Dan Uggla is “blue collar?”

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Still lovin’ the Dan Uggla trade. My friend Stephen Silver pretty much summed up the whole deal last night when he tweeted “I had no idea they were giving away free Dan Ugglas today. I wish my team had known in advance.”  Yep.

But one thing has struck me in the aftermath of the trade:  people calling Dan Uggla a “blue collar” player.  The Miami Herald’s Marlins blog called him “a blue collar workhorse” this morning. The Herald’s Mark Spencer called him “the blue-collar slugger” in the paper’s main story.  Braves manager Fredi Gonzalez called him “as blue-collar as they come” yesterday. Those quotes have been re-tweeted, blogged and mentioned on message boards all over the place since the trade went down. And if you think Joe Simpson isn’t going to call Uggla “blue collar” ten times in the first month of Braves telecasts next season, well, you’re just not that familiar with his work.

Such a curious description. I assume it refers to work ethic, but I can’t help but think it’s really just another form of “gritty” and “gamer” and the sorts of adjectives which are applied almost exclusively to white ballplayers.  I love me some Dan Uggla and I’m going to root for him like crazy next season, but ask yourself: if a black ballplayer was (a) known for home runs; (b) was pretty crappy on defense; and (c) just turned down a four-year, $48 million contract that just about everyone in baseball thought was more than fair, would he be called “blue collar?” I kinda doubt it.

And while we’re at it, the guy Uggla was traded for played wherever he was asked, hustled and didn’t make much money. So tell me: why isn’t Omar Infante the blue collar guy in this trade?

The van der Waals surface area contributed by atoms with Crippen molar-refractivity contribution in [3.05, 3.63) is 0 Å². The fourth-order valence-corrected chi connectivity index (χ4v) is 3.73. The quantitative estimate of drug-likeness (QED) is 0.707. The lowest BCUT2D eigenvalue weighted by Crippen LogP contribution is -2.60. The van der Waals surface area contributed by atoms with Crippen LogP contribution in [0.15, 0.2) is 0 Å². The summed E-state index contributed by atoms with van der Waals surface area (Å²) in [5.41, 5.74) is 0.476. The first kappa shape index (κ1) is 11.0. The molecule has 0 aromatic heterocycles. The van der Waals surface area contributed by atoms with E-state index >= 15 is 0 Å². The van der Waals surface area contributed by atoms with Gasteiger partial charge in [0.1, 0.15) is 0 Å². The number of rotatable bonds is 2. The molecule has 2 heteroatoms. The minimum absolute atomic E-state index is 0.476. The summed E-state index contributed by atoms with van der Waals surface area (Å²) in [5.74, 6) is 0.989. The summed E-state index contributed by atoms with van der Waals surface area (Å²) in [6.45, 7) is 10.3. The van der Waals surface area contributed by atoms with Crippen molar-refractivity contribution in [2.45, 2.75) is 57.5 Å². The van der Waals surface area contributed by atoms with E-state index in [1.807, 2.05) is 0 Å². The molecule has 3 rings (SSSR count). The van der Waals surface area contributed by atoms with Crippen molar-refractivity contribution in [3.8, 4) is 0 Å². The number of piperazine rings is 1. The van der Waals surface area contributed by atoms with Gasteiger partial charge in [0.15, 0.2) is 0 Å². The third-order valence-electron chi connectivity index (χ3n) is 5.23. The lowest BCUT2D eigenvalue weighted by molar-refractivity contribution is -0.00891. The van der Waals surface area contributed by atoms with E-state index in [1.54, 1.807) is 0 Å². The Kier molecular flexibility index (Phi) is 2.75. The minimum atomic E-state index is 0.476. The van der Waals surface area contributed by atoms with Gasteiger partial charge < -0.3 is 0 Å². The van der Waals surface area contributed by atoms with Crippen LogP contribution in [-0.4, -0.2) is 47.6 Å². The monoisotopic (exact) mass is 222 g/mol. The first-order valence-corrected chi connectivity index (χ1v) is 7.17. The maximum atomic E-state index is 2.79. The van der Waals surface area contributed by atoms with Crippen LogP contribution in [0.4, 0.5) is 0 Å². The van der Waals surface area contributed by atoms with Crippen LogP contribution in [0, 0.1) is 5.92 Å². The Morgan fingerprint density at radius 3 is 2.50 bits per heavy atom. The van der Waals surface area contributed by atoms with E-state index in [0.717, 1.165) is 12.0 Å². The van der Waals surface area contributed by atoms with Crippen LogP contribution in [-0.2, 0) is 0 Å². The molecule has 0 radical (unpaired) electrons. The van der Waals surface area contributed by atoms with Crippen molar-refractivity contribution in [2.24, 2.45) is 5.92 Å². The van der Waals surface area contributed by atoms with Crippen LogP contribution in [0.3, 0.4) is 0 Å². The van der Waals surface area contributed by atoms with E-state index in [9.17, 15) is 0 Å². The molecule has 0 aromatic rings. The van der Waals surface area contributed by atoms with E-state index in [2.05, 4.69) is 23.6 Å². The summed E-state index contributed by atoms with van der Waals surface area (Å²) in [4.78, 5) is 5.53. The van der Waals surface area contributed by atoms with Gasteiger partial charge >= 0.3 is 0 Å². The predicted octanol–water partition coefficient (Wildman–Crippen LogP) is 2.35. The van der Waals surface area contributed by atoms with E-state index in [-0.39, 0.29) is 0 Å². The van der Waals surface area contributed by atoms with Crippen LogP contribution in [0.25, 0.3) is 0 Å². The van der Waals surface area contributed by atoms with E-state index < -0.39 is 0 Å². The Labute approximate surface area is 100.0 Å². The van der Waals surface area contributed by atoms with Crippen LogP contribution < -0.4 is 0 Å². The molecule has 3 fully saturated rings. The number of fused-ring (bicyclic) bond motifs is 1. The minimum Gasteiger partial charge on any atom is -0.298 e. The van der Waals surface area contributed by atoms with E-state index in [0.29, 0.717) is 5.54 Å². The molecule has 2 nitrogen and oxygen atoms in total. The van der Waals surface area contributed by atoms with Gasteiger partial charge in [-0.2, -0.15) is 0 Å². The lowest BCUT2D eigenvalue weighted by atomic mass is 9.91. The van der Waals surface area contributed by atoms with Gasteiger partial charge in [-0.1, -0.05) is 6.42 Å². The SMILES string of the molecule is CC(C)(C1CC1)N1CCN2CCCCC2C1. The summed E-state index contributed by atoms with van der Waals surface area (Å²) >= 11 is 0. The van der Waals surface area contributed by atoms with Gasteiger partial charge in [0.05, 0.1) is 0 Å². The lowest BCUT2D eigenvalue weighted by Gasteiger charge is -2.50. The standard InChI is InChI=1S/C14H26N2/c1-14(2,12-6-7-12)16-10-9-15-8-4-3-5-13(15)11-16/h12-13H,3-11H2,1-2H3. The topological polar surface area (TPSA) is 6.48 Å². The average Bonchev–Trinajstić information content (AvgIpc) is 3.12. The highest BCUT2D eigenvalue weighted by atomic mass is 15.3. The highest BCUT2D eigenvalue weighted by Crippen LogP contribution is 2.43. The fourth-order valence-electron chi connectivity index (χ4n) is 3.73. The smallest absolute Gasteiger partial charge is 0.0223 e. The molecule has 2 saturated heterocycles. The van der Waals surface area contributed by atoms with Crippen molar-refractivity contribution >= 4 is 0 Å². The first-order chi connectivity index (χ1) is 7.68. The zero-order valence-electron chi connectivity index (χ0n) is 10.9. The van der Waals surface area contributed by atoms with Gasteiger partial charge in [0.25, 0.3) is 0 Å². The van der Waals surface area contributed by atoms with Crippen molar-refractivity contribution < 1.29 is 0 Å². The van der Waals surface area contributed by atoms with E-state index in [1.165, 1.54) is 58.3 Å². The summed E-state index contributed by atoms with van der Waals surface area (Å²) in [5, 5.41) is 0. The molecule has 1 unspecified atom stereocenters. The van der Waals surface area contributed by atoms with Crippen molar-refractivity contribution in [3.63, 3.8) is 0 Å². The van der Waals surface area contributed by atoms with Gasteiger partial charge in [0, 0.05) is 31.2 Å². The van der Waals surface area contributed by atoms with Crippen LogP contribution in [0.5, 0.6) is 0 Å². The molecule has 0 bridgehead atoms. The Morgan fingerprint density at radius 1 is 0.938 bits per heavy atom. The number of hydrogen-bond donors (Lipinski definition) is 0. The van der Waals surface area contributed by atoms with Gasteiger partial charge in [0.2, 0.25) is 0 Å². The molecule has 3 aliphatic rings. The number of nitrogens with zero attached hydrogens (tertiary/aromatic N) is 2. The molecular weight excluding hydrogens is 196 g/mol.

Watch: Ryan Goins tags Todd Frazier with the hidden ball trick

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The Yankees are facing a convoluted path to the postseason, and they didn’t do themselves any favors after Todd Frazier fell for Ryan Goins‘ hidden ball trick in the third inning of Friday’s series opener. With one out and Frazier on second base, Jacoby Ellsbury skied a deep fly ball to right field, where it was caught by Jose Bautista just shy of the warning track and tossed back to Goins at second. Goins faked the throw to Marco Estrada, then sneakily (or not so sneakily, depending on your vantage point) gloved the ball and caught Frazier off the bag for the third out.

Of course, it helped that Frazier’s back was turned during the throw, so Goins’ fake-out may not have been as obvious as it was when the Yankees reviewed the tape several minutes later.

Goins earned another spot on the highlight reel in the sixth inning, mashing his second grand slam of the season while Frazier — and the rest of the Yankees’ offense, sans one home-run-record-slaying Aaron Judge — scrambled to catch up. The Yankees currently trail the Blue Jays 8-1 in the bottom of the eighth inning, and will need to pull off a comeback (and hope the Astros and Athletics clinch their respective games) before they can lay claim to a playoff spot.

Blue Jays shut down Steve Pearce for the rest of 2017

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The Blue Jays have shut down left fielder Steve Pearce for the remainder of the season following a lingering case of lower back stiffness. Pearce has not appeared in a game since September 8, when he was forced to exit in the first inning after experiencing back pain during his at-bat. Per Ben Nicholson-Smith of Sportsnet.ca, he’s scheduled to return to Florida next week, where he’ll receive epidural injections to address the pain.

Pearce, 34, impressed in his first season with Toronto. He battled through a calf injury during the first half of the season and finished the year with a modest .252/.319/.438 batting line, 13 home runs and a .757 OPS through 348 PA. By September, the Blue Jays started testing the waters with outfield prospect Teoscar Hernandez, who shouldered the bulk of the starts in left field after Pearce was sidelined with back issues.

With the Blue Jays all but eliminated from playoff contention, however, there’s no rush to get Pearce back to the outfield. He should be in fine shape to compete for another starting role in spring, and could face stiff competition from Hernandez if the rookie continues building on his .278 average and three home runs this month. The veteran outfielder is slated to receive the remaining $6.25 million on his contract in 2018 and will be eligible for free agency in 2019.